"There were cops standing there, but they didn't help," she says. "Here you could tell everyone you'd just won $1 million and no one would bother you."

No one likes to talk about it, but the only way to boost your odds is to cheat.

Some con artists soak marker ink off used paper cards at home, then play them again. Others paste on cutout numbers as they are called. One bingo bandit shouted "Bingo!" on Cherokee's debut night, then dashed up to cash in, a lone winner. Lichty smelled a rat. Since every card has a serial number, he was able to cross-check hers against a master deck. They didn't match. "You altered your paper," he said.

"No, that's the way I bought it."

He summoned police.

"Kick her out," he ordered, sparking boos until he held up the phony card. And the game went on.

"If she'd been smart, she'd have waited for multiple winners and blended in," says Lichty. "We try to give people an honest, respectable game they can count on."

But perhaps the most daring bingo bandits were the husband-wife team that bilked thousands from bingo halls across the Pacific Northwest. From inside the hall, she played the cards, whispering numbers into a two-way radio. He fed them into a portable computer in a van outside. Programmed with every card in a common deck used nationwide, it immediately signaled a bingo, along with the card's serial number. He grabbed the winner from his spare deck, available at any supply house, and radioed his wife.

"Bingo!" she shouted, and in her excitement, spilled her cards all over the floor. And daughter raced to the ladies' room, plucked the duplicate through the window, and ran back.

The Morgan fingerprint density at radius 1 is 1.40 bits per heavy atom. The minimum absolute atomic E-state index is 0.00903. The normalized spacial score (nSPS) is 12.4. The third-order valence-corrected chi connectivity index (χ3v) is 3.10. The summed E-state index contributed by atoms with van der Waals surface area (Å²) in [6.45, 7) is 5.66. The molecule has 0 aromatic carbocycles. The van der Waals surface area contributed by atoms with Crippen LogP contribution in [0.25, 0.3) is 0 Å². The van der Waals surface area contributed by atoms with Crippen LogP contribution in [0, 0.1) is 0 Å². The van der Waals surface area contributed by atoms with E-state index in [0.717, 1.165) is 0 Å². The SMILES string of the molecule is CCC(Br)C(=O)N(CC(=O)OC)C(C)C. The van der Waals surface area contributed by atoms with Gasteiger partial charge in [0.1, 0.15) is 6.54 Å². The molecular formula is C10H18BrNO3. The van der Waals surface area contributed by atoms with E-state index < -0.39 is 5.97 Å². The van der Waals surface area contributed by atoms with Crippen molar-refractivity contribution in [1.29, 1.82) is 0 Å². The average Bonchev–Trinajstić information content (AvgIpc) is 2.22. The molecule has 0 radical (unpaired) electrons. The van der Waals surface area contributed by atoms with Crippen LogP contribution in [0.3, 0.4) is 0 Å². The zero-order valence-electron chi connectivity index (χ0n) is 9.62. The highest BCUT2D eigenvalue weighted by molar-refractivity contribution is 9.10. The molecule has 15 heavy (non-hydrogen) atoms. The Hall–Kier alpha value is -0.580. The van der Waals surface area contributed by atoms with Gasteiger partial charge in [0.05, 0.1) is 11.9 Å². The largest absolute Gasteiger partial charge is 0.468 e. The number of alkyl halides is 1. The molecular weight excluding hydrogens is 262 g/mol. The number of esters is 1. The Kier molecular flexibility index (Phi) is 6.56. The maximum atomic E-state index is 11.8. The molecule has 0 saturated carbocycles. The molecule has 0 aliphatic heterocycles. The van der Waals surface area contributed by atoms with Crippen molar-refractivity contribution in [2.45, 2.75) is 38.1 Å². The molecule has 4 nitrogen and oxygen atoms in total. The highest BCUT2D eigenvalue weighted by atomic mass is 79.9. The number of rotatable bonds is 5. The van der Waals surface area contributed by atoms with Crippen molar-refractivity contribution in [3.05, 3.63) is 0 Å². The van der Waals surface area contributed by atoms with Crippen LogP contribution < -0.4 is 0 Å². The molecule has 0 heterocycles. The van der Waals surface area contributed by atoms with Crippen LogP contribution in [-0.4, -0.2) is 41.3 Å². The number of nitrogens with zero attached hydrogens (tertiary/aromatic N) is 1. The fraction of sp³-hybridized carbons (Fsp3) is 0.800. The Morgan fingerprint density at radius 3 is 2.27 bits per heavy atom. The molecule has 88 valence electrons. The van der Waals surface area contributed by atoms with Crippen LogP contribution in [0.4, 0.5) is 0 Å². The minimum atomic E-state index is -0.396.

Back at the table, mother feigned happy hysteria, crawling on the floor amid her cards. Daughter dropped the winner in the mess. Mother snatched it up and raced down front to claim her jackpot. Only after veterans caught on to repeat performances at other halls were they busted.

Rumors also abound of some operators goosing the odds that certain numbers won't pop up -- and others will -- by inscribing numbers on balls with nail polish, or injecting sand or water to weigh them down.

Or callers, sitting high above the crowd, might palm balls ejected from the blower, to help shills in the crowd. A St. Louis hall barely escaped a near riot one night when a shill called bingo in a cover-all game after a mere 36 numbers.

Closed-circuit TV sets, scattered about the hall, monitor balls as they pop up at Cherokee and other big games. But purists like Tuschmidt question even their integrity, unless the camera captures the ejected ball immediately -- not after the caller moves it into camera view by hand.

"Fair," says Tuschmidt, "is what the operator decides. Let's face it, bingo is big business."

Edwin S. Lowe, 76, put bingo on the map, a traveling toy salesman from New York who stumbled on a south Georgia carnival in 1929. It was dark when he parked his Nash Ajax, and stretched his legs with a walk about the midway.

Every booth was dark, except one packed with patrons standing in line to cover crude numbered cards with beans: Beano. Cards cost a nickel. Kewpie dolls were the prize. But he couldn't get a seat. He waited.

At last, the game broke up and the operator confessed to snatching the idea from a German circus. But all he could come up with were 12 cards and 12 possible combinations. Maybe Lowe could help.

He took the idea back to New York, invited friends over and began pulling numbers from a cigar box. Winners were supposed to say, "Beano." But one got so excited, she began to stutter, "BBBBBBBBBBB-BINGO!"

"From that moment," reflects the retired toy mogul who sold his company to Milton Bradley in 1973 for $26 million, "I said, 'This game will be called 'Bingo.' "